Managing a national park of international repute does not mean only preserving its landscape, fauna, and flora in as pristine a state as possible but also comprises the difficult task of reconciling this approach with sometimes very ancient uses of the land and resources. In the case of theParc national du Banc d’Arguinin the West African state of Mauritania the permanent presence of populations within the limits of the park was ignored for many years until conflicts arose, forcing the park’s authorities and their closest partners to rethink their management strategies.

    The evolution of fishing practices of the...

  9. 5 ‘Making Do’: Integrating Ecological and Societal Considerations for Marine Conservation in a Situation of Indigenous Resource Tenure
    (pp. 93-118)
    Flip Van Helden

    The establishment of protected areas is based on the notion that ‘wild’ nature needs to be kept separate from human society in order to preserve it and that it is the duty of the State and its agencies to restrict the use of ecosystems in need of protection (Peluso 1993; Colchester 1994). In this view, protected area establishment and management are largely ‘technical’ matters and the realm of natural scientists such as ecologists, biologists, and conservation managers. These scientists assess the ecological significance of potential protected areas on the basis of ecosystem characteristics, species composition, endemicity, levels of disturbance, and...

  10. 6 Basic Principles Underlying Research Projects on the Links between the Ecology and the Uses of Coral Reef Fishes in the Pacific
    (pp. 119-158)
    Michel Kulbicki, Pierre Labrosse and Joceline Ferraris

    Pacific island countries cover a very wide geographical area, spanning more than 10,000 kilometres from west to east. This region is the most diverse in the world for shallow water marine life, a characteristic due in large part to the presence of its extensive coral reefs. There are well over five thousand fish species known to date in this area, of which several hundred have not yet been described. This diversity is reflected in the number of coastal organisms of human interest in this area, as well as by the variety of the uses of lagoon and reef fishes or...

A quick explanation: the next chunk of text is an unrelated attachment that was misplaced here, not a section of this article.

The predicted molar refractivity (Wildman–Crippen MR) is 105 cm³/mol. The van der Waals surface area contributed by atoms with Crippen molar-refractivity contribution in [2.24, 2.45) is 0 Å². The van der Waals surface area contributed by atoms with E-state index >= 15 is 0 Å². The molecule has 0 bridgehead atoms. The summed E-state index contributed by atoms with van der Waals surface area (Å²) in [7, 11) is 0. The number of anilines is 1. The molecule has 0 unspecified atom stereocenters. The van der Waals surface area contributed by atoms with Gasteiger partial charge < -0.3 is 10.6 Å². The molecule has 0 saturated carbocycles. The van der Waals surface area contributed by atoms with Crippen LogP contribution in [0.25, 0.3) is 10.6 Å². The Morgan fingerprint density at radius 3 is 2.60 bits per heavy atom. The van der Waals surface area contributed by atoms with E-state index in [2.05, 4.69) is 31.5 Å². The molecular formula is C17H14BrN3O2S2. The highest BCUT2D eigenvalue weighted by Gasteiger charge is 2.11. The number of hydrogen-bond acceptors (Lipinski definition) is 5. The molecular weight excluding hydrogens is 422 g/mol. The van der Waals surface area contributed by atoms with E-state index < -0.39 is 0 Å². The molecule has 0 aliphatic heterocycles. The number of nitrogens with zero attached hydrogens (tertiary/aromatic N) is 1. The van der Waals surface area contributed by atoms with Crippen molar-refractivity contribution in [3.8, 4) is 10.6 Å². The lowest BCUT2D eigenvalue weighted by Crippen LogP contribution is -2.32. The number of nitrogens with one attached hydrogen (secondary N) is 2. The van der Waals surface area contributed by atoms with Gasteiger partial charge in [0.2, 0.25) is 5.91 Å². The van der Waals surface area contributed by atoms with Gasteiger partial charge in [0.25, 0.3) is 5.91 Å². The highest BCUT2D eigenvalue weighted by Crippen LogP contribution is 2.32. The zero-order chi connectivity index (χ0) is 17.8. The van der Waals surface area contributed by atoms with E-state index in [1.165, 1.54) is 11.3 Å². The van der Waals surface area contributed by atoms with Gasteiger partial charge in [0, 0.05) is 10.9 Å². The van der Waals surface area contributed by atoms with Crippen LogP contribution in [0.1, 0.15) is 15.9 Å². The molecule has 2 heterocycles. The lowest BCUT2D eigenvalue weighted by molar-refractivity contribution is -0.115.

11. 7 The Marine Implementation of the EC Birds and Habitats Directives: the Cases of Shipping and Oil Exploration Compared
    (pp. 159-179)
    Daniel Owen

    This paper focuses on two European Community instruments, the Birds Directive² and the Habitats Directive,³ that,inter alia, provide for the establishment and management of protected areas, including marine protected areas. The paper uses the examples of shipping and oil exploration to illustrate how the international law of the sea does not permit a coastal state to restrict all human activities to the same degree and by the same route. This paper is a follow-up to a previous paper by the author which addressed more generally the source of European Community Member States’ powers under international law to implement the...

  12. 8 Stakeholder Conflicts and Solutions across Political Scales: The Ibiraquera Lagoon, Brazil
    (pp. 181-210)
    Cristiana S. Seixas and Fikret Berkes

    Coastal resources are often managed by more than one agency (e.g. different branches of the government, private, and community organisations) at different political scales (local, municipal, state, national, and international) and in distinct sectors of an economy (e.g. fisheries, tourism, urban development, maritime transportation, and oil drilling). For instance, fisheries departments at any governmental level usually deal with regulations concerning only access to, and use of, fish stocks. Little attention is given to the fact that fishing areas and fishers’ livelihoods are affected by other economic activities taking place at the same time and in the same locality. This lack...

  13. 9 ‘The Rich Eat Fish and the Poor Eat Pork’: The Decline of the Livelihoods of Handpickers of Aquatic Organisms in North Vietnam
    (pp. 211-238)
    Arie Pieter Van Duijn

    Before any fishing gear was invented, men, women, and children used their hands and feet to capture fish and other aquatic organisms along the shores of rivers and seas. Over the years they developed artisanal fishing techniques to adapt to local conditions, the desired species, and the size targeted. The term ‘fishing’ does not exclusively refer to the catching of fish, instead it touches on the capture of all aquatic organisms (Brandt 1972:2). On Cat Hai Island in North Vietnam I found that people use, a variety of techniques to catch fish and other aquatic organisms (Van Duijn 2002). The...

  14. Index
    (pp. 239-242)
  15. List of Contributors
    (pp. 243-245)